If you want a different angle to get into the festive spirit this year, then I’d strongly suggest the Christmas lights at Kew. Incorporating ideas from a wide variety of sources, with over three quarters of their lighting LED, and all sustainable products, the displays have surpassed themselves this year.
Attractions include Lili, an abstract series of towering, illuminated flowers by TILT; ArtAV introduces Trapezoid, among the longest light tunnels at Kew, running by a cascade of over 400 lights adorning Camellia Walk. The Hive, an evocative representation of a beehive, makes its trail debut awash with 1000 glowing LED lights and an entrancing score, while returning favourites include Pitaya’s Spark Ballet, a dance of 24 lanterns, and Candles; a hundred suspended flickering flames to enchant passageways. The buildings are also given the illumination treatment, with the Christmas Cathedral and the reimagined Fire Garden, illuminating Kew’s oldest Victorian glasshouse with 300 candles and mesmerising LED displays.
Each installation punctuates a journey through the park, which is this year, not only dramatic and enchanting – as it usually is – but many times, extremely poignant. Music has been well chosen throughout to capture the fragility of nature, and messages in lights drawn bright about how we should save the bees, be respectful of nature and the planet. The trees are carefully lit, unlike some Christmas light trails I have followed where all semblance of nature is subsumed by luminescent pink and orange dancing mushrooms, many of which have nothing to do with nature – or Christmas, for that matter.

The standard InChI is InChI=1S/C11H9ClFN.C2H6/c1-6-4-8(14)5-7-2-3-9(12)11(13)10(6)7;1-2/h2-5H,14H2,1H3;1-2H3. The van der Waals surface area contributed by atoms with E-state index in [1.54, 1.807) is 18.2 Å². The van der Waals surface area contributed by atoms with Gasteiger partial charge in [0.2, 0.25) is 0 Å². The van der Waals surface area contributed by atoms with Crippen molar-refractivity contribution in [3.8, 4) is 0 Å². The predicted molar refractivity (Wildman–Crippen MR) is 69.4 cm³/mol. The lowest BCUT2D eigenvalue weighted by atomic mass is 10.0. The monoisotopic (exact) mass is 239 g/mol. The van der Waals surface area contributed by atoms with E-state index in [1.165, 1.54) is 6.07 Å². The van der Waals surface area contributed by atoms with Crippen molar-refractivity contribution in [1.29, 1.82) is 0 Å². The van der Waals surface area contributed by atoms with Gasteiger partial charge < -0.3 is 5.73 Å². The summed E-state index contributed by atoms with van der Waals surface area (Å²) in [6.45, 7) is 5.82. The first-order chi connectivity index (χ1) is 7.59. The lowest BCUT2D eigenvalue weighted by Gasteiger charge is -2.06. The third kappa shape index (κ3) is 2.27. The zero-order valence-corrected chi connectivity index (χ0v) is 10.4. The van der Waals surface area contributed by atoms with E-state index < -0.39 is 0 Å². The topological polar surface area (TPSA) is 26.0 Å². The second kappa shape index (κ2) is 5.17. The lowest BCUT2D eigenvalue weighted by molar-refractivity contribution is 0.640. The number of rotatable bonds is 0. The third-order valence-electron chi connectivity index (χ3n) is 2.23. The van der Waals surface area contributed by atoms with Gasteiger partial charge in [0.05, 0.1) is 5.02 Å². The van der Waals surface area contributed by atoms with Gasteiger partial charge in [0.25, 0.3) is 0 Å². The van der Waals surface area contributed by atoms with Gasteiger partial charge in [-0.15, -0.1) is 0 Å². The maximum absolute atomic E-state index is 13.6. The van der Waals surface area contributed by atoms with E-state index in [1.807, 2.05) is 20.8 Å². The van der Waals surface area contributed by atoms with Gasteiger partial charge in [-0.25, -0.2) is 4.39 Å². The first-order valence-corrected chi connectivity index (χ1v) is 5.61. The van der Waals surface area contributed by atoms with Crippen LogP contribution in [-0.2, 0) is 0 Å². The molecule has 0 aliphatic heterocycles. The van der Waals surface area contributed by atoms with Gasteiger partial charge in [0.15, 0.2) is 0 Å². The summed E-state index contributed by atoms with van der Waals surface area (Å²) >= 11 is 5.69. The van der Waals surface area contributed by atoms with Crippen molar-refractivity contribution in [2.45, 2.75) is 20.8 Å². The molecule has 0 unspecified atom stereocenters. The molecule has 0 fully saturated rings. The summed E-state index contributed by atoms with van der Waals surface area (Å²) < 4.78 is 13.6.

The day I visited it was cool, and I was spared inclement weather. Cold evenings usually mean clear skies, but you’re not inclined to linger (it takes an hour, even without children) , and when it’s raining (and therefore warmer), the lights are blurred. Thus, conditions were ideal when I went, and there are stops for food (the usual mulled wine, mince pies and whatnot). Other displays feature huge robins, stars perched in trees, portals of light, and a lake which becomes at once a sky of passing clouds, then Northern Lights, then flowing stream; it is mesmerising, and certainly memorable. Father Christmas is in his home, of course, with his hut and a heater, and the huge greenhouses are lit to resemble something out of Spirited Away, and Chinese palaces the final curtain call is the son et Lumiere over the lake, with its dancing fountains.
With all that is happening with climate change, and the gentle messages that pervade throughout this trail, I found myself quite tearful. We must not only sustain and be responsible with nature, but we must also regenerate, or else the lights will go out. For all of us.
Embrace the seasonal magic at Kew and Glow Wild. Note that due to limited capacity, bookings should be made in advance. For more information, and to secure the date and time of your choice, visit www.kew.org.